Tom writes on Facebook:

Susan Carey Dempsey, my longtime partner in publishing onPhilanthropy.com, is joining me in launching the new firm, which will assist organizations and campaigns in creating inspiring messages for causes that change the world. …

What will CauseWired Communications do? Two things:

1. We will work with nonprofit organizations, foundations, companies and individuals on communications and development assignments – using story-telling, social networks, strategic planning, management and communications expertise to turn great programs into actionable causes.

2. We will publish onPhilanthropy.com, the global resource for philanthropy professionals, and run the annual Summit onPhilanthropy conference in New York each year.

I hope to collaborate on some projects with Tom and his partner Susan in the year ahead. Congrats on the launch, Tom!

December 16, 2008

Activism and the social enterprise

JD LasicaOne of the extraordinary things about the Bay Area is the relative ease with which you can bring a large number of bright, passionate, committed people under the same roof. When it’s a bar (and not just a barcamp but the real thing), so much the better.

And so it was earlier this evening when Sundeep Ahuja — a born connector and former marketing chief for Kiva who’s now on the executive team at RichRelevance.com — organized the second  awareness2action event at the Dragonbar in San Francisco’s North Beach. The event, attended by about 60 people involved with various social causes, featured an hour of socializing and an hour of panelists discussing social enterprises.

On the panel:

• Premal Shah, President of Kiva.org (here’s the video interview with Premal I published last week)

• Kevin Jones, Principal at Good Capital

• Steve Newcomb, serial entrepreneur & founder of Virgance.

No one videotaped the event, but here are a few snippets:

Continue reading

December 11, 2008

A guide to cause agents and change makers

JD LasicaTom Watson, one of the people who have made a difference in this space, has written a new book, CauseWired, and here’s a review I published to Amazon.com:

causewiredIn the past two years I’ve been more and more drawn to the world of social causes. (I’m the co-founder of Ourmedia.org and have participated in some Social Media Camps.)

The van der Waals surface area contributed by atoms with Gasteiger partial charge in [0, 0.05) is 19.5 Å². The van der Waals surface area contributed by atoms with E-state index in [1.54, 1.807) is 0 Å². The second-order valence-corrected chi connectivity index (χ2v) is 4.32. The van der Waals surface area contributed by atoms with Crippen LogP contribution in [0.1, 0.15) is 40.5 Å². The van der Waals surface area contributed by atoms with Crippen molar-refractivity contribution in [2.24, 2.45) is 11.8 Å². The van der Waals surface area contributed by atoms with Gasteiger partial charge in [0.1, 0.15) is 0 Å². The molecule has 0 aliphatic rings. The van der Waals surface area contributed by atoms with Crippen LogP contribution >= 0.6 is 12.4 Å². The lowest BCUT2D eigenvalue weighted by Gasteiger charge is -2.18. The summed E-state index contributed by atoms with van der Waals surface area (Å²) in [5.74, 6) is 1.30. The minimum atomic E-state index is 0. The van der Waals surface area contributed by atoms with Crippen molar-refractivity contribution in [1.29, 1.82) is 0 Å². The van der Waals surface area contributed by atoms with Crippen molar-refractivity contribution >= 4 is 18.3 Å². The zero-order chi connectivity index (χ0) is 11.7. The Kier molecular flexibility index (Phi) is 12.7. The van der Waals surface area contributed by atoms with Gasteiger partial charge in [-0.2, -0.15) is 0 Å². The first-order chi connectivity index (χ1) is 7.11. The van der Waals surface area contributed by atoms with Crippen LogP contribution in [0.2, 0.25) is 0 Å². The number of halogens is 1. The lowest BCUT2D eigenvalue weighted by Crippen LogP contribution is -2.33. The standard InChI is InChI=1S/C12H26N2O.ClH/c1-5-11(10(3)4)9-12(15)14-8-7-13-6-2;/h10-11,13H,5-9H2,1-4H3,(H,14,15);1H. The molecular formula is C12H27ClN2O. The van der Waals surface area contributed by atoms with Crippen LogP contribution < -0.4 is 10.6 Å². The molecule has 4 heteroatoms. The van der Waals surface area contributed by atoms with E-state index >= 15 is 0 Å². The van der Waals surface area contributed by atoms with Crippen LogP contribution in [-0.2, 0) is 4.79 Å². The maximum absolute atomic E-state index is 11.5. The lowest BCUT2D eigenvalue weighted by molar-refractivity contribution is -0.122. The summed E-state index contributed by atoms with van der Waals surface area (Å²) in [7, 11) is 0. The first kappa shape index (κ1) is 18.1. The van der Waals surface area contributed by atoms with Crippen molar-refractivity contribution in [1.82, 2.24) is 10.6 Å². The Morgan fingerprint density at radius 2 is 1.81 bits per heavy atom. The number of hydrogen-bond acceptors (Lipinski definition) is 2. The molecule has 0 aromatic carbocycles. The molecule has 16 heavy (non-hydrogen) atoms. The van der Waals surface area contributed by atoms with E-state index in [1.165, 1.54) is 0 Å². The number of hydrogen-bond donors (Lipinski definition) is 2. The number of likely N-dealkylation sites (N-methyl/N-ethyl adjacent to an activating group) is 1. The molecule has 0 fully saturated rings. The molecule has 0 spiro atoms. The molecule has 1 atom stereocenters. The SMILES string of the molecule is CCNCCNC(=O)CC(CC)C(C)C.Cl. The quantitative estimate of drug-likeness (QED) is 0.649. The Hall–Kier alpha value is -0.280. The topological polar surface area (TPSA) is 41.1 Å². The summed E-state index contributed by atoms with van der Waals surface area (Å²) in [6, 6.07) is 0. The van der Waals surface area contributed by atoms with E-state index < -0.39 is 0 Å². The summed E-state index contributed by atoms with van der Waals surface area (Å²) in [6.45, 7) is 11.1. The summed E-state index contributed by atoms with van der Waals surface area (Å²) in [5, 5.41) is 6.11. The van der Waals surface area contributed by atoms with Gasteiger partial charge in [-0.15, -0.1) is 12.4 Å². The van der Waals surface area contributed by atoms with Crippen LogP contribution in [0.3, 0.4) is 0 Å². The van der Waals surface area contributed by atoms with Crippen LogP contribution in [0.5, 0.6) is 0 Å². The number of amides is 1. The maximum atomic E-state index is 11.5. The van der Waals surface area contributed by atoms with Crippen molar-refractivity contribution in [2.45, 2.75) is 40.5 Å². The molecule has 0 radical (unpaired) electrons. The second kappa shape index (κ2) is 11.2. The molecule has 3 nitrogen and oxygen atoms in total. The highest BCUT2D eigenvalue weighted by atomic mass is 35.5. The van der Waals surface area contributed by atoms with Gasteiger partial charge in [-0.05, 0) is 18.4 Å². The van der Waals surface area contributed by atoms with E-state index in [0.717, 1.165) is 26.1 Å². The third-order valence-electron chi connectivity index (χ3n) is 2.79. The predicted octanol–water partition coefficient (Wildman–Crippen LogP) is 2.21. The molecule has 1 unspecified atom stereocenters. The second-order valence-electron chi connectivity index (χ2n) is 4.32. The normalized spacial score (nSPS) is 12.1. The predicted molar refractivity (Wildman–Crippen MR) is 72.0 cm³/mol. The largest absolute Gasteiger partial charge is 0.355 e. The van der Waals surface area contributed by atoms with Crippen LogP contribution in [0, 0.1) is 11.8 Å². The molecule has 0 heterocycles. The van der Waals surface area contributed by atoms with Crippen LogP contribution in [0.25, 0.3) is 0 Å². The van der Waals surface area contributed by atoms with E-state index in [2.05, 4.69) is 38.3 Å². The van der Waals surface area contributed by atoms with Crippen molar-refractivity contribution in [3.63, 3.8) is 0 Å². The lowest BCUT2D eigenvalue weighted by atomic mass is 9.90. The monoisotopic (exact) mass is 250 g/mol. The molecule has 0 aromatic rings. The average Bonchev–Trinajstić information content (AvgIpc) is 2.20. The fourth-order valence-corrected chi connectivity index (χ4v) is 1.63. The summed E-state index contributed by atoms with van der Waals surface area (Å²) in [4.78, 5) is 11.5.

But something was missing. I needed a roadmap. A guide to the world of using Web 2.0 to do good.

So it was serendipitous that Tom Watson came along with his timely, practical and clueful "CauseWired." (Disclaimer: I’m briefly quoted in it.) I just finished reading this 225-page pearl (the paperback) and now feel much more grounded in knowing the who, what and whys of social actions and philanthropy in the digital age. And, importantly, the "OK, what now?"

Continue reading

December 1, 2008

Podcasting, music and the law

Bad news for podcasters who want to abide by the law — it’ll cost you

Guest post by Matt May

ASCAP has updated its Internet licensing to reference podcasts — oh, excuse me, pod-casts. The move may have been intended to answer some questions as to the legality of using music in podcasts, but, as with the webcasting era, it left a lot of people scratching their heads. Is this all we need, just a $288 license to this agency, to be covered through the end of the year?

Well, there’s some bad news. The truth is that, no, that’s not everything. In fact, the landscape for music licensing is even more confusing than most people would imagine, and it at times consists of entities who may not even want to sell you a license. Here, I try to break them down. Know that I am not a lawyer, and as such am not going to know much more detail than is absolutely necessary.

Continue reading